The environmental impact of moving cargo exclusively by truck and train would be dramatic. Helman was correct when he says it takes scores of semis to carry the same cargo as one barge. One does not have to reference a learned study to recognize the adverse impact to our environment and concomitant cost to taxpayers if truck traffic is increased even 20%. Rail expansion is not as bad to the environment, but rail will not be the practical solution for carrying most of the cargo that barges were carrying. The numbers get really crazy when you consider US freight traffic is expected to increase by 50% in the next twenty-five years.

No matter what world Chris Helman thinks he lives in, this new freight is going to happen. There isn’t much additional capacity on the US freight rail system. The highways are not only overcrowded already, but the trucking industry cannot find, train and employ enough competent drivers to man even their current capacity.

The upside capacity is on the US Waterways, alone. That upside is sufficient to get us to the goal of doubling exports by 2015. That capacity is available if and when we repair and maintain long-neglected critical infrastructure. The country (GDP) and its citizens (affordable goods and services) benefit directly from the investment.

There is also a remarkable safety factor involved in a responsible assessment of current transportation modes. Injury and death incidents among waterways operators are lower than rail and much lower than truck. Even more dramatic are civilian deaths related to accidents involving commercial transportation in the US. 117:1 is a dramatic ratio. There are 117 times as many civilian deaths in trucking-related accidents as in barge-related accidents. There are 22.5 times as many civilian deaths in rail-related accidents as in barge-related accidents. If you relate those deaths to tonnage moved it’s still about 40:1 or 8:1. Is the citizen taxpayer allowed to consider this measurement? And if safety includes carbon footprint data: Barge transportation is about five times as fuel efficient as truck – and 20% better than rail, which fairly and effectively brags continuously about how “green” it is.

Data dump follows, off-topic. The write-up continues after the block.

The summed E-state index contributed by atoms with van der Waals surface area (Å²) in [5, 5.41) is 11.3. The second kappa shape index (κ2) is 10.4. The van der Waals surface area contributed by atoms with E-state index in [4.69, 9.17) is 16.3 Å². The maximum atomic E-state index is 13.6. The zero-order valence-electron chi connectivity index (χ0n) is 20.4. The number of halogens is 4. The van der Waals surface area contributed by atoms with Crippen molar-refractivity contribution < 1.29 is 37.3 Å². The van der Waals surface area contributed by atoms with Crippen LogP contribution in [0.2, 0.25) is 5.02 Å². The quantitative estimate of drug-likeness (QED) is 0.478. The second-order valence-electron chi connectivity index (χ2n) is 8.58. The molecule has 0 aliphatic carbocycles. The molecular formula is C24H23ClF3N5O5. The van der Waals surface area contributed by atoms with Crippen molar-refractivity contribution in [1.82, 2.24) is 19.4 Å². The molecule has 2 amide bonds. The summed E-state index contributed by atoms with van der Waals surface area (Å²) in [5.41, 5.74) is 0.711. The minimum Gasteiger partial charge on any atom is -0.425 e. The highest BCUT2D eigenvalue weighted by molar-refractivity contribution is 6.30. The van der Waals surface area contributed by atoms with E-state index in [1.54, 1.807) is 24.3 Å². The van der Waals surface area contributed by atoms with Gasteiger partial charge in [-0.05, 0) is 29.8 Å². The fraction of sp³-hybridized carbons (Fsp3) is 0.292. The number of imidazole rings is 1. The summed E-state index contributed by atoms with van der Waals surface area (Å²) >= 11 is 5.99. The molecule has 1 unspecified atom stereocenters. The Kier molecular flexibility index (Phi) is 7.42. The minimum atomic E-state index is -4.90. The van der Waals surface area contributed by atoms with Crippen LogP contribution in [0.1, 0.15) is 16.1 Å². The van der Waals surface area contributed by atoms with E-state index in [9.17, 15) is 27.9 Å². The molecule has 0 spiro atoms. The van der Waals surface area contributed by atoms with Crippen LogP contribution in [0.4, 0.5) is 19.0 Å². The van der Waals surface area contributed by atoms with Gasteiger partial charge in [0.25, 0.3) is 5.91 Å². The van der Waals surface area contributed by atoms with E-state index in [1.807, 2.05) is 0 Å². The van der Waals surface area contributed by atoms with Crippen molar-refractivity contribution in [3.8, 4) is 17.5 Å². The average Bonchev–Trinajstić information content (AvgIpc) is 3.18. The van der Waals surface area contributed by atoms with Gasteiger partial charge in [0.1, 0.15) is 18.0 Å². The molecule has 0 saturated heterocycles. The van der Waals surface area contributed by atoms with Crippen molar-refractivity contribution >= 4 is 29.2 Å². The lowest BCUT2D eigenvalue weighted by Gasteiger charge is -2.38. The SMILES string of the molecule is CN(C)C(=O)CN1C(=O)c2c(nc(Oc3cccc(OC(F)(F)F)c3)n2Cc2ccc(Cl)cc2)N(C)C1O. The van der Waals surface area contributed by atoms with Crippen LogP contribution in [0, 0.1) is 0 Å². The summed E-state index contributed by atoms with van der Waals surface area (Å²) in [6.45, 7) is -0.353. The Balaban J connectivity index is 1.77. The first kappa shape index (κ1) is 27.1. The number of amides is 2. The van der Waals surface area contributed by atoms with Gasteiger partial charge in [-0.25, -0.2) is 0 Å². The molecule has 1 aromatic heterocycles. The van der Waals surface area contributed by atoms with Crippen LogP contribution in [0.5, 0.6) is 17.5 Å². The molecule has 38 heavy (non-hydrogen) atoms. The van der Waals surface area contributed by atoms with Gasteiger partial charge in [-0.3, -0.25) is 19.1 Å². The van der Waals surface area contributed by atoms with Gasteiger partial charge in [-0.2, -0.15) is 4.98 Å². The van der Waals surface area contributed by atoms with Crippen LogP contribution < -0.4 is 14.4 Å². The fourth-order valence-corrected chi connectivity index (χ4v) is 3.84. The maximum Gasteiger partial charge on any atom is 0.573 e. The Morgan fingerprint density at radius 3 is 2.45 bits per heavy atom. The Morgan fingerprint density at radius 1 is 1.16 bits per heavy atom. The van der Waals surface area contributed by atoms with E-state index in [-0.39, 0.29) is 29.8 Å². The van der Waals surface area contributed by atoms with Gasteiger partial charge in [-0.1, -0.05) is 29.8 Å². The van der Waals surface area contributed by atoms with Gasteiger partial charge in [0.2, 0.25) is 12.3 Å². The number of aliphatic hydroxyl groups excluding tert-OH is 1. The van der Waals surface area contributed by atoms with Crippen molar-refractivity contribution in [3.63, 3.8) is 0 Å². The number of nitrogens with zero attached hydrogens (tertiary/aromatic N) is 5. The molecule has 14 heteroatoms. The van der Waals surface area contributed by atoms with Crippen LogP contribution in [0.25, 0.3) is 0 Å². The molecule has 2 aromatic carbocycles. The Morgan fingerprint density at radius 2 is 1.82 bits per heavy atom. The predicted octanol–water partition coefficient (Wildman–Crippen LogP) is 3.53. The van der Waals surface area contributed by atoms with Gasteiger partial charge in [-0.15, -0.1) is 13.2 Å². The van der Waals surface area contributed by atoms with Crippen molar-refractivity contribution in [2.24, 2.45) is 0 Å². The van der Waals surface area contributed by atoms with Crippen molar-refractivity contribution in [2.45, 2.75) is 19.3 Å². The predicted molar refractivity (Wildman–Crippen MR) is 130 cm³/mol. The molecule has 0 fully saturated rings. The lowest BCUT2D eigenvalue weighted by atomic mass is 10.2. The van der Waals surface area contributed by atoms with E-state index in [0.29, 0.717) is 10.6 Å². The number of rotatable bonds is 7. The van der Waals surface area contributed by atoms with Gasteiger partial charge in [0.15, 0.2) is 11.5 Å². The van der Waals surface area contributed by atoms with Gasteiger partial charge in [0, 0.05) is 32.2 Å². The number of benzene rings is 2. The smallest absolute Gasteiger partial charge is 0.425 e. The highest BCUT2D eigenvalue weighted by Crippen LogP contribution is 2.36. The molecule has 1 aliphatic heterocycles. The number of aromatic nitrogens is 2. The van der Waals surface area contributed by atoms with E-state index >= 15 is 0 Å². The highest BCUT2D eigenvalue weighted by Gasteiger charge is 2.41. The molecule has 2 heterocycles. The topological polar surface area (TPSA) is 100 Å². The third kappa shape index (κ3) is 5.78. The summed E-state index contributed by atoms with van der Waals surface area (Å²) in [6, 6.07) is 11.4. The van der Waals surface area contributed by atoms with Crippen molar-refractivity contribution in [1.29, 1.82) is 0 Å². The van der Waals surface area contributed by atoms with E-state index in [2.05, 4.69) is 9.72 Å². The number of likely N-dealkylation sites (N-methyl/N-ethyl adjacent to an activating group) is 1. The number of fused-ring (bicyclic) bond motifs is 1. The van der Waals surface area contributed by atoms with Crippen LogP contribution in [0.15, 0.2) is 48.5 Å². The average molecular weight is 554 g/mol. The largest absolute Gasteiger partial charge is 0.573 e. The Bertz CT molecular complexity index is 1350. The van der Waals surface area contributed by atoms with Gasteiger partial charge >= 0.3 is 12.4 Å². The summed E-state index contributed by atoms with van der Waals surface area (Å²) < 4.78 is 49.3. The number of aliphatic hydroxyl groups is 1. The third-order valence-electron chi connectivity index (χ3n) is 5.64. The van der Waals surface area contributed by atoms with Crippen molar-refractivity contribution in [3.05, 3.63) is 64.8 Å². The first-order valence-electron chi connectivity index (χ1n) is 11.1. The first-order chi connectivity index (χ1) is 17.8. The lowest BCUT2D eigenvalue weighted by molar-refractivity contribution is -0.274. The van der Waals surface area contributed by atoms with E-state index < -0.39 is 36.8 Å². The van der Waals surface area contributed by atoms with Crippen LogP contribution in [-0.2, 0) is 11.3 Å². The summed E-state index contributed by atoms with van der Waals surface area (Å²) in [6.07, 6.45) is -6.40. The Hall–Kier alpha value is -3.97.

There are far too many opportunities to complete Mr. Helman’s sophomoric research than this small space will allow, but in summary, Helman’s colossal miss is that he doesn’t get this: “Over time, and with the development of inland population centers, waterborne freight transportation and landside transportation have become a single functional system. Problems in any part of the system—gateway ports, inland waterways, critical highway corridors, and critical rail corridors—affect the entire system. Every state is now part of the global economy through the waterborne freight system, whether it is served directly by its own ports or indirectly by trucking and rail from other states. Every state will face increasing sustainability challenges. Water is a “green” transportation resource; it can and should meet a larger share of transportation needs.” AASHTO, April 2008.

For those wishing to be better informed on this vital U.S economic and environmental issue we recommend Dr. C. Jake Haulk’s “Inland Waterways as Vital National Infrastructure” and the Center for American Progress’ “Getting America’s Freight Back on the Move” – these two (among many) provide solid research from the right and the left in support of the importance of the U.S. Waterways.

There is one thing to conclude from Helman’s shortsighted article. Christopher, you are the truck industry huckleberry!

Respectfully,
Daniel B. Altman, CEO, TPG Marine Enterprises, LLC
Edward L. Robinson, CMO, TPG Marine Enterprises, LLC

Proud advocates for the safety, responsibility and versatility of the U.S. Waterways